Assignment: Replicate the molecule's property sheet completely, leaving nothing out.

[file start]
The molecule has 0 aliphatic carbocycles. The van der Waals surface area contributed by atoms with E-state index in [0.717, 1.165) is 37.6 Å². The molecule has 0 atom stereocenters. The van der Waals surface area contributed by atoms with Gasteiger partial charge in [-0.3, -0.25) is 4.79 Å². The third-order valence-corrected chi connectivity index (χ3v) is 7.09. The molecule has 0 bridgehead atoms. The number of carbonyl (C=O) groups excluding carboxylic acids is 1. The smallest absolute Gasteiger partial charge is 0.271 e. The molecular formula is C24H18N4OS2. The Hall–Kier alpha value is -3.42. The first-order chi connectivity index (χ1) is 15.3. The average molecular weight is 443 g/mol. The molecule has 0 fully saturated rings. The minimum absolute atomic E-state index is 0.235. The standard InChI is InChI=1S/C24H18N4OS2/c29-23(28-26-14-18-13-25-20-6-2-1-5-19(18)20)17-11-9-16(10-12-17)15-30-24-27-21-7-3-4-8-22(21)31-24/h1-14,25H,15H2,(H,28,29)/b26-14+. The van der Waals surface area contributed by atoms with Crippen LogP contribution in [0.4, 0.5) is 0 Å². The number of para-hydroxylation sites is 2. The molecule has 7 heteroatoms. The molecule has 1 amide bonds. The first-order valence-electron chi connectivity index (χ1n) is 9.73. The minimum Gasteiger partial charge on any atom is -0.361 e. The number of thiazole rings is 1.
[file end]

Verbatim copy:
The molecule has 0 aliphatic carbocycles. The van der Waals surface area contributed by atoms with E-state index in [0.717, 1.165) is 37.6 Å². The molecule has 0 atom stereocenters. The van der Waals surface area contributed by atoms with Gasteiger partial charge in [-0.3, -0.25) is 4.79 Å². The third-order valence-corrected chi connectivity index (χ3v) is 7.09. The molecule has 0 bridgehead atoms. The number of carbonyl (C=O) groups excluding carboxylic acids is 1. The smallest absolute Gasteiger partial charge is 0.271 e. The molecular formula is C24H18N4OS2. The Hall–Kier alpha value is -3.42. The first-order chi connectivity index (χ1) is 15.3. The average molecular weight is 443 g/mol. The molecule has 0 fully saturated rings. The minimum absolute atomic E-state index is 0.235. The standard InChI is InChI=1S/C24H18N4OS2/c29-23(28-26-14-18-13-25-20-6-2-1-5-19(18)20)17-11-9-16(10-12-17)15-30-24-27-21-7-3-4-8-22(21)31-24/h1-14,25H,15H2,(H,28,29)/b26-14+. The van der Waals surface area contributed by atoms with Crippen LogP contribution in [0.4, 0.5) is 0 Å². The number of para-hydroxylation sites is 2. The molecule has 7 heteroatoms. The molecule has 1 amide bonds. The first-order valence-electron chi connectivity index (χ1n) is 9.73. The minimum Gasteiger partial charge on any atom is -0.361 e. The number of thiazole rings is 1.